Marge Fenelon is a Catholic wife, mother, author, award-winning journalist, columnist, blogger, and speaker. She's been awarded the 2015 Egan Journalism Fellowship, which recognizes exceptional journalists who have demonstrated excellence in their reporting for Catholic media in the United States. She’s a frequent contributor to a number of Catholic publications and websites, a weekly contributor to Relevant Radio’s “Morning Air Show” and a popular guest on many other Catholic radio and television shows. She blogs at National Catholic Register and as a speaker has touched the hearts of audiences in a variety of venues. She's written several books about Marian devotion and Catholic family life. Her latest book is Our Lady, Undoer of Knots: Living the Novena (A Guided Meditation from the Holy Land) (Ave Maria Press, 2015).
RECIPIENT OF THE 2016 ASSOCIATION OF CATHOLIC PUBLISHERS EXCELLENCE IN PUBLISHING AWARD
Marge Fenelon's OUR LADY, UNDOER OF KNOTS: A LIVING NOVENA (Ave Maria Press) has been awarded Second Place in the 2016 Association of Catholic Publishers EXCELLENCE IN PUBLISHING AWARD in the Inspiration category. From the Press Release: "Fenelon's Our Lady, Undoer of Knots: A Living Novena created a new devotional practice - from the classic novena that is a favorite of Pope Francis. She reflects on nine sacred sites associated with the Holy Father's 2014 pilgrimage to the Holy Land to help readers explore the "knots" or impossible situations in their own lives in order to find peace. Fenelon is a veteran Catholic journalist, columnist, and author of a number of books related to Marian devotion and Catholic family life including Imitating Mary."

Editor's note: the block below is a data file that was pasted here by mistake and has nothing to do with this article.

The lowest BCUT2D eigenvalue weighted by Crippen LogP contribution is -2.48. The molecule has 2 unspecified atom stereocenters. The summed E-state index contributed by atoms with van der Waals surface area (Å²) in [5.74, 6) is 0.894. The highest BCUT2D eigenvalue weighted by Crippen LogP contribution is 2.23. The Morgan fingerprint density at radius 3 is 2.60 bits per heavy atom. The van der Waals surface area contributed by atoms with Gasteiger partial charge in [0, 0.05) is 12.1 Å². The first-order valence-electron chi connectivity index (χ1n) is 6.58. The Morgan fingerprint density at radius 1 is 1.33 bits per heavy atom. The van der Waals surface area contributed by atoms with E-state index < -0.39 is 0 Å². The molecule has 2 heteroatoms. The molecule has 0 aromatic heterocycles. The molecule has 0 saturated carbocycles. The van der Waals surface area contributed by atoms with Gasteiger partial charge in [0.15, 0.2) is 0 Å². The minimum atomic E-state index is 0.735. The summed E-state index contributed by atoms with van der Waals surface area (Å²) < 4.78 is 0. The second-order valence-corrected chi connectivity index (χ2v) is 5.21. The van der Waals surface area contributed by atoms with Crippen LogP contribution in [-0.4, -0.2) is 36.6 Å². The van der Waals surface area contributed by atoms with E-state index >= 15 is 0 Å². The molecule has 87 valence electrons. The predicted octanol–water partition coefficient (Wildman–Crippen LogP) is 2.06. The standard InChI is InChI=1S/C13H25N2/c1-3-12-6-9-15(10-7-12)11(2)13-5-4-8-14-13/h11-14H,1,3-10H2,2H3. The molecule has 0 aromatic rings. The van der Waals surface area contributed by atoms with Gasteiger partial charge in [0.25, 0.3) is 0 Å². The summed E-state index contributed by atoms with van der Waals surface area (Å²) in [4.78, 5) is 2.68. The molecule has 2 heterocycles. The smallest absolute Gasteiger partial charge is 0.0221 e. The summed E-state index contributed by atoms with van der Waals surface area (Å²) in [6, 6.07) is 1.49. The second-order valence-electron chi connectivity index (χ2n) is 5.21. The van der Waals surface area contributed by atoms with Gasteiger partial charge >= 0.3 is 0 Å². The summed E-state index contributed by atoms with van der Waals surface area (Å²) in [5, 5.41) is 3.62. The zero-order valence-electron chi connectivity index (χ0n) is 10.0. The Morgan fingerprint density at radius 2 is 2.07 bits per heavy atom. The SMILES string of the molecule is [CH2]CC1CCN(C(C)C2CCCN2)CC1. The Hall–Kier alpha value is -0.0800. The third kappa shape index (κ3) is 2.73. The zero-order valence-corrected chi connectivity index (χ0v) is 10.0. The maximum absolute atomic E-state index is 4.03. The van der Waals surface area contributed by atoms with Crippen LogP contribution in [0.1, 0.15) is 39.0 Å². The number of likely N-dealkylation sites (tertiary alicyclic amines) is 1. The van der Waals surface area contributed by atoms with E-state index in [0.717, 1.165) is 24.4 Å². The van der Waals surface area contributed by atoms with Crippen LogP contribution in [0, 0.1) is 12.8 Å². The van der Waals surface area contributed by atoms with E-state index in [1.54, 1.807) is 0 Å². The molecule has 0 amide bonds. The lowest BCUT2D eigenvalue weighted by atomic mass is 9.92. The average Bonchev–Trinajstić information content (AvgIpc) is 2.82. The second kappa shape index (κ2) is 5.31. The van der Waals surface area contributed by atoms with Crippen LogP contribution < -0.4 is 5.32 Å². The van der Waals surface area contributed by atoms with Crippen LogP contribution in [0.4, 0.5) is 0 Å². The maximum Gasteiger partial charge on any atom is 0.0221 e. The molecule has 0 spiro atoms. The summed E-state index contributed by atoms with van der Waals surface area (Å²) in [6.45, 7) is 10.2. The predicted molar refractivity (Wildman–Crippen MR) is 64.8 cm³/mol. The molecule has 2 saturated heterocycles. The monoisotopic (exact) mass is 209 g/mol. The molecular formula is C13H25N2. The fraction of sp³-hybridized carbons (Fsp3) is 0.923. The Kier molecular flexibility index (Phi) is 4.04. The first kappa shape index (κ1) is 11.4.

This week on Relevant Radio’s Morning Air Show, we chatted about Our Lady of Ransom and our own need for ransom. Listen to the podcast here.
In a nutshell, sin and laxity make us prisoners to the evil one and stop us from freely, joyfully, following Christ. Calling upon Our Lady for her motherly care and intercession will loosen the bindings that hold us back.
How can that many people be wrong?
Whether you vocalize the question or subconsciously think it, that’s basically the guideline we often use in making moral and religious decisions.
In 1986, Pope Saint John Paul II held the first “World Day for Peace” in Assisi. That day, 450 religious leaders from around the globe…